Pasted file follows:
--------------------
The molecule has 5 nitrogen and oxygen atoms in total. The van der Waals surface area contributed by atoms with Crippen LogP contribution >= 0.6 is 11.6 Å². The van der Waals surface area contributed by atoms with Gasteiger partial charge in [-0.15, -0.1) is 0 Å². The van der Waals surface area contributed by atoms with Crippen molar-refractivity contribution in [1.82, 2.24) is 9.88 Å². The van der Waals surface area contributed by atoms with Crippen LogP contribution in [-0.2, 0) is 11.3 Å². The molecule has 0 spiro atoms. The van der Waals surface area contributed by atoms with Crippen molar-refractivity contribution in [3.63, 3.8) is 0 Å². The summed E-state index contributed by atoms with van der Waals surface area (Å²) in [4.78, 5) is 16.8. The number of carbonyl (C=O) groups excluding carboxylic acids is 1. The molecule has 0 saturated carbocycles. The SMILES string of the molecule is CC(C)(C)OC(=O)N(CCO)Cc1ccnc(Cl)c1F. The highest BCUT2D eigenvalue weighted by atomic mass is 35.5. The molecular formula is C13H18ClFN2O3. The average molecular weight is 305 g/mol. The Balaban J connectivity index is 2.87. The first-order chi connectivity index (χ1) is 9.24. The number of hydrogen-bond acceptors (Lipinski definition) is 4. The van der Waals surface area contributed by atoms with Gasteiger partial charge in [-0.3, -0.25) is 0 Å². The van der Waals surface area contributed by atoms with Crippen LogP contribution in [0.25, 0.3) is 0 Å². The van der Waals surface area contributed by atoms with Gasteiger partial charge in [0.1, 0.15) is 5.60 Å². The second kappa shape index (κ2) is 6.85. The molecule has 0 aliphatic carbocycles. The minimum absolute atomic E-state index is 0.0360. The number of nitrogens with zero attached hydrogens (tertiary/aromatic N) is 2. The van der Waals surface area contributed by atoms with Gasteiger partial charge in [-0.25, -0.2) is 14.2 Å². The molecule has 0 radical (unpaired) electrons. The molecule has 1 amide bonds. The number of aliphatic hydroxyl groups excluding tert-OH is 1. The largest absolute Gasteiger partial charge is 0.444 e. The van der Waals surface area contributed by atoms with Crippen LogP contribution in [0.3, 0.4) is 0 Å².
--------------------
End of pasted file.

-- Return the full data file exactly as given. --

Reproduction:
The molecule has 5 nitrogen and oxygen atoms in total. The van der Waals surface area contributed by atoms with Crippen LogP contribution >= 0.6 is 11.6 Å². The van der Waals surface area contributed by atoms with Gasteiger partial charge in [-0.15, -0.1) is 0 Å². The van der Waals surface area contributed by atoms with Crippen molar-refractivity contribution in [1.82, 2.24) is 9.88 Å². The van der Waals surface area contributed by atoms with Crippen LogP contribution in [-0.2, 0) is 11.3 Å². The molecule has 0 spiro atoms. The van der Waals surface area contributed by atoms with Crippen molar-refractivity contribution in [3.63, 3.8) is 0 Å². The summed E-state index contributed by atoms with van der Waals surface area (Å²) in [4.78, 5) is 16.8. The number of carbonyl (C=O) groups excluding carboxylic acids is 1. The molecule has 0 saturated carbocycles. The SMILES string of the molecule is CC(C)(C)OC(=O)N(CCO)Cc1ccnc(Cl)c1F. The highest BCUT2D eigenvalue weighted by atomic mass is 35.5. The molecular formula is C13H18ClFN2O3. The average molecular weight is 305 g/mol. The Balaban J connectivity index is 2.87. The first-order chi connectivity index (χ1) is 9.24. The number of hydrogen-bond acceptors (Lipinski definition) is 4. The van der Waals surface area contributed by atoms with Gasteiger partial charge in [-0.3, -0.25) is 0 Å². The van der Waals surface area contributed by atoms with Crippen LogP contribution in [0.25, 0.3) is 0 Å². The van der Waals surface area contributed by atoms with Gasteiger partial charge in [0.1, 0.15) is 5.60 Å². The second kappa shape index (κ2) is 6.85. The molecule has 0 aliphatic carbocycles. The minimum absolute atomic E-state index is 0.0360. The number of nitrogens with zero attached hydrogens (tertiary/aromatic N) is 2. The van der Waals surface area contributed by atoms with Gasteiger partial charge in [-0.25, -0.2) is 14.2 Å². The molecule has 0 radical (unpaired) electrons. The molecule has 1 amide bonds. The number of aliphatic hydroxyl groups excluding tert-OH is 1. The largest absolute Gasteiger partial charge is 0.444 e. The van der Waals surface area contributed by atoms with Crippen LogP contribution in [0.3, 0.4) is 0 Å².